Rabbi Ira J. Dounn
Have you heard of the Sacrifice of Sarah? No, you probably haven’t, because it isn’t recorded in the Torah.
We often think that the Binding of Isaac episode had a happy ending. Even though G-d commands Abraham to sacrifice Isaac, G-d stops Abraham from going through with it and Abraham sacrifices the ram instead.
But the story immediately following the Binding of Isaac is of the death of Sarah. How did Sarah pass away? The Torah doesn’t give us the details, so the rabbinical exegetical tradition (the midrash) tries to fill in the gap:
“The account of Sarah’s demise was juxtaposed to the binding of Isaac because as a result of the news of the Binding of Isaac (that her son was prepared for slaughter and was nearly slaughtered), her soul flew out of her and she died” (Genesis Rabbah 58:5).
It turns out that Isaac wasn’t the primary victim of the Binding – Sarah was. This was the sacrifice of Sarah.
Do you think Abraham told Sarah what he was going to do – did he tell her about G-d’s commandment? How could he have kept this enormous secret from her and not told her?
Do you think she died because she was exceedingly distressed that her husband would sacrifice their only child? It’s plausible that the immense sadness and grief that Sarah experienced was just too much to bear. According to this read, Sarah died from heartbreak and grief.
Do you think she died because, like so many mothers, she would have rather died to protect her child and prevent her child from dying? Like Lily Potter protecting Harry Potter with motherly love, perhaps this is Sarah’s way of intervening in her son’s sacrifice. According to this read, Sarah died to protect Isaac.
Do you think she died to be the replacement sacrifice for G-d, instead of Isaac? Maybe it was only after Sarah died that G-d’s angel came down to stop Abraham from completing the deed. We don’t know what Sarah was experiencing when her husband and her son were journeying to Mt. Moriah. Imagining that she was having her own spiritual experience with G-d, it is not inconceivable that G-d also told her what was happening, and Sarah said, “Take me instead!” According to this read, Sarah died to replace Isaac.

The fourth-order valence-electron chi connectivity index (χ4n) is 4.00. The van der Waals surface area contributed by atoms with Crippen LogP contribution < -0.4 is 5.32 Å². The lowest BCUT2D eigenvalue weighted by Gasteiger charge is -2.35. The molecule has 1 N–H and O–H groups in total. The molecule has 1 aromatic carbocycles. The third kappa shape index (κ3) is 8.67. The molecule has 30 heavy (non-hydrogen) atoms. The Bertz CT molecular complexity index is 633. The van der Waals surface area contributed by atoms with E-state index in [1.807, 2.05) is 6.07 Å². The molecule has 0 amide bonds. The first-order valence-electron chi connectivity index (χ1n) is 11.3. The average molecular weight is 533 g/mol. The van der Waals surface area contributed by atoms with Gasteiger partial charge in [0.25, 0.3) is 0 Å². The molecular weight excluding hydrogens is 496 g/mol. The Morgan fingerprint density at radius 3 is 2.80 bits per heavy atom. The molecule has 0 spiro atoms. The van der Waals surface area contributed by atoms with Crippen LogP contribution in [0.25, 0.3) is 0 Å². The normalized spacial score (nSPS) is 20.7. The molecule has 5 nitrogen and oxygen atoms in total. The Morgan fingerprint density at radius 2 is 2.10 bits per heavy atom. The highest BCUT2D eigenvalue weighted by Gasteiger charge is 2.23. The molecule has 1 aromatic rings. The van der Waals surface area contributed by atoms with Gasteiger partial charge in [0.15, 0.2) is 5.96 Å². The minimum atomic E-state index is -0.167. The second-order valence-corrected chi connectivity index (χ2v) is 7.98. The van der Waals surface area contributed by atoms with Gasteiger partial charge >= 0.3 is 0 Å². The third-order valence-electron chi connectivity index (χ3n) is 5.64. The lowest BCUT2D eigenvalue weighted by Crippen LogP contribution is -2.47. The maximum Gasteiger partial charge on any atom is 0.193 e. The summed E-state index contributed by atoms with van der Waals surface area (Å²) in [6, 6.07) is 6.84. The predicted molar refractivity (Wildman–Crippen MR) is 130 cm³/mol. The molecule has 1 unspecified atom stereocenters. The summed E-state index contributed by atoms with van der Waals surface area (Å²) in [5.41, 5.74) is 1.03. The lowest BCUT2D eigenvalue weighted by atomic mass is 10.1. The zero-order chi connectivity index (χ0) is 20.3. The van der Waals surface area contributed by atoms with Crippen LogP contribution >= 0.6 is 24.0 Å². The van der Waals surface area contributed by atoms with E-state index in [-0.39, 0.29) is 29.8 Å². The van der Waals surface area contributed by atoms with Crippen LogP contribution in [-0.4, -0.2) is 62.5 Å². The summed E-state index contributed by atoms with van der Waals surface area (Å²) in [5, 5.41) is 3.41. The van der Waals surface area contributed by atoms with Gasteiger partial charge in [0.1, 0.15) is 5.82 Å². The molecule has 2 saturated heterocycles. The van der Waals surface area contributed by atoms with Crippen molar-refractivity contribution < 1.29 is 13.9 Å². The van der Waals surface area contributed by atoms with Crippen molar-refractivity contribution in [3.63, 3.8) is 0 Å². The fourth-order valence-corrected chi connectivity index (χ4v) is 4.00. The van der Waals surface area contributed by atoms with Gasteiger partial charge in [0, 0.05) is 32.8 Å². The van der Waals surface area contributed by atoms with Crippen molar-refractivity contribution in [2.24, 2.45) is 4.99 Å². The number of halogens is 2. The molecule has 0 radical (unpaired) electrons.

Do you think she died to have a more direct opportunity to castigate G-d for commanding her husband to do such an immoral and unG-dly act? It would be hard to blame Sarah for feeling livid that G-d would ask such a thing of Abraham and Sarah, after years of promising them descendants as numerous as the stars in the sky. How could G-d do such a thing?! Maybe it was an expression of moral outrage and protest that took Sarah from this world? According to this read, Sarah died from anger.
It’s not clear how or why Sarah died. But it seems crystal clear that Sarah was the victim, and she doesn’t even get acknowledged for it. How come this central Biblical story remains the Binding of Isaac, and not the Sacrifice of Sarah?!
It is also clear and even more tragic that women continue to be the victims in our world today.
As we continue to hear allegations and confirmations of sexual harassment and sexual assault in the news, the Torah portions continue to give examples of injustices against women too. As if chiming in with Divine authority or the gravity of human history, the Torah responds: Me too.
Let the Biblical examples of violence against women be a reminder to us that injustice against women is intolerable and heinous. All of humanity ought to resolve to stand up against injustice of any kind, including injustice against women, and to stand up for those who cannot stand up for themselves.
Will you stand up for the Sarahs, and all the victims of injustice, today? Or will you stand idly by as our society continues to fail to acknowledge the real sacrifices happening right in front of us?
Rabbi Ira J. Dounn is Senior Jewish Educator at the Center for Jewish Life — Princeton Hillel, Princeton University.